For a generation, conservatives have discussed the dramatic and oftentimes negative effects of cultural changes on our kids. In So Sexy So Soon, liberals join in and talk about the pernicious effects of the “new morality” on children from the perspective of the other end of the political spectrum.  Diane Levin, professor of education at Wheelock College, and Jean Kilbourne, a senior scholar at the Wellesley Centers for Women, highlight the gravity of a hypersexual consumer culture: the insidious way in which advertisers and the media use sex to drive a wedge between children and parents, to create demand among children for provocative toys and clothes, and to redefine even kindergarten to include “sexiness.”
The authors describe a six-year-old, who asks his parents about pornography seen at a friend’s house, and a seven-year-old who cries in the bath because she thinks her body isn’t skinny or sexy enough. Issues that previously surfaced in adolescence are percolating down to kindergarten, and Levin and Kilbourne place the blame for this phenomenon squarely upon mass consumer culture.
Their response is a call for expanded government regulation and more time spent on “media awareness” at school. They also suggest scripts for opening conversations about how to enlist teachers and principals in the effort to keep classrooms and playgrounds free of sexual innuendo. Readers won’t agree with every suggestion, but common ground can be found with their emphasis on good parenting and good communication with kids.
Few parents are prepared to react appropriately to fairly explicit questions about sexuality from their kids in grade school—or younger. But parental response is crucial. Parents, horrified to hear that their five-year-old told a friend he wanted to have sex with her, (when asked, the child said he thought that having sex was the same as giving a hug), should use this as a springboard to a calm and loving discussion—one that builds the kind of relationship that will help transmit values.
If parents erupt in anger, children will still have the same questions and instead go looking to find explanations on TV and in the playground, the very places that presented poor information in the first place. Respectful but firm discussions with parents of children’s friends about media exposure for younger children during play dates and parental supervision at parties when children are older are also important.
Even the most cloistered upbringing cannot fully prevent exposure to popular culture. In fact, especially as children grow up, Levin and Kilbourne argue that this isn’t even really desirable, since young adults can only navigate successfully on their own if they have internalized their family’s values about sex, sexuality and moral behaviour. Children raised in a home with no television or internet connection are part of the broader, and increasingly vulgar culture. Billboards and ads on buses are sexually suggestive when they are not actually explicit, as are magazines in grocery stores. Children internalize values more readily from their peers than from their families, and new research shows how powerfully media acts as a “superpeer,” shaping attitudes and behaviour among teens. Levin and Kilbourne attribute weakening parental influence in part to the thorny nature of most discussions of sex and sexuality between parents and children.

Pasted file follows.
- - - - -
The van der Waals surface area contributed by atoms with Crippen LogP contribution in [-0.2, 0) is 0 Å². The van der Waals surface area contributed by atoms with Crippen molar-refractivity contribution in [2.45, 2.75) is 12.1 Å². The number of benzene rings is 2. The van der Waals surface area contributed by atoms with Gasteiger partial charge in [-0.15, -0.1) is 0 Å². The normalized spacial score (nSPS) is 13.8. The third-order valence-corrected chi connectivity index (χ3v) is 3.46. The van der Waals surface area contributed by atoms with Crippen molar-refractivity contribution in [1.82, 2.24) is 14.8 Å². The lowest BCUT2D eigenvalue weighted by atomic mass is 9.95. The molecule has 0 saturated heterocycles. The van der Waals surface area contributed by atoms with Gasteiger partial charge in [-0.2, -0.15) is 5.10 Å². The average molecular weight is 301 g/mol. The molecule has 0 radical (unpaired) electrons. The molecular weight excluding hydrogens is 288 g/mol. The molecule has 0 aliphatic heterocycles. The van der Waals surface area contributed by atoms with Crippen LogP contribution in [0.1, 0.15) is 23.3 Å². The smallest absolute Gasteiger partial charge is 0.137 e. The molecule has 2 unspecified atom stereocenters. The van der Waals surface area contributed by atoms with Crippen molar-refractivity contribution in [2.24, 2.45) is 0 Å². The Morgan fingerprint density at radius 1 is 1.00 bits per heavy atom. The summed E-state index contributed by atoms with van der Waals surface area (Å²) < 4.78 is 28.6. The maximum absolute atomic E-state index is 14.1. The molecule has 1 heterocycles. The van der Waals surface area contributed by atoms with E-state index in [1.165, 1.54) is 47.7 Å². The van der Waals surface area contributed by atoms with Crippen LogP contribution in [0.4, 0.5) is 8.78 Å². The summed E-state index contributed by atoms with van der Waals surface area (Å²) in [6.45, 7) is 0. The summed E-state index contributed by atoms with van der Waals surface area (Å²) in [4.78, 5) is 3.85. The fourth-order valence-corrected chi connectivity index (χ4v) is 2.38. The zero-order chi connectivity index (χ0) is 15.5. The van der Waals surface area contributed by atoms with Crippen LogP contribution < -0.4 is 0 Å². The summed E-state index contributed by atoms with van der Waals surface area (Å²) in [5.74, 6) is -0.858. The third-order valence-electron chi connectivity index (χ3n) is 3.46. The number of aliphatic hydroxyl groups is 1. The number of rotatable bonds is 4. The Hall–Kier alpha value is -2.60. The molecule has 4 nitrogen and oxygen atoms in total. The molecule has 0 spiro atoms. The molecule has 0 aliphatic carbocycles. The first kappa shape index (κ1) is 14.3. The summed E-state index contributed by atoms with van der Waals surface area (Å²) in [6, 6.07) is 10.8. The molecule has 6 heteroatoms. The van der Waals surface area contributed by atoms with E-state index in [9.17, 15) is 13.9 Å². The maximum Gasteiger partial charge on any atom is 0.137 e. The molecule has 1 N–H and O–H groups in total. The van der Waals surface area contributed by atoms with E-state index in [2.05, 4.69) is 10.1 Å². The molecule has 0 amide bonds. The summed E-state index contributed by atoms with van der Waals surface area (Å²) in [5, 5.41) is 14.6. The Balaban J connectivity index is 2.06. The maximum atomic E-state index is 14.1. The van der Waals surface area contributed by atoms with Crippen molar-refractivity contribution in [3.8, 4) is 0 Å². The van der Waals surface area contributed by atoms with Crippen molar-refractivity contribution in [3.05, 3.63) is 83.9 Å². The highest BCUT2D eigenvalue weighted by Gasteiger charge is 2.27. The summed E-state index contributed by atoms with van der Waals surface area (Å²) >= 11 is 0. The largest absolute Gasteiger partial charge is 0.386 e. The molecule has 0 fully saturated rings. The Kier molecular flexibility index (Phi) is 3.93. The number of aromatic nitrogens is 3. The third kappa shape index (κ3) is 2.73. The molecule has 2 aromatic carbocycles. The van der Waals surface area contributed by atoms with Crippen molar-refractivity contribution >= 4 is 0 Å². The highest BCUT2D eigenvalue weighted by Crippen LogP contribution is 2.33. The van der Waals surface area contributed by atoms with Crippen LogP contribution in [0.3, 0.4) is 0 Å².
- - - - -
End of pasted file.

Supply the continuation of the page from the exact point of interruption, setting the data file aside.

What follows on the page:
Levin and Kilbourne are certainly liberal—they point approvingly to parents who take their daughter to a same-sex commitment ceremony as an example of open-minded parenting, for example. But as such, they are carrying a message to those who most need to hear it, those who have outright dismissed cultural concerns, pretending they are part of some conservative conspiracy. In the end, an increasingly sexual world affects all of us. “Culture warriors” must partner with liberals in order to effect change, whether in private life or public policy. So Sexy So Soon highlights some of the elements of the culture wars in which traditionalists and liberals can partner for the benefit of our kids.
Rebecca Walberg is a Winnipeg-based writer and policy analyst. She wrote this review for The Institute of Marriage and Family Canada
 Brown, J., Tucker Halpern, C. and Ladin L’Engle, K. (2005). Mass media as a sexual super peer for early maturing girls. Journal of Adolescent Health, 36: 420–427.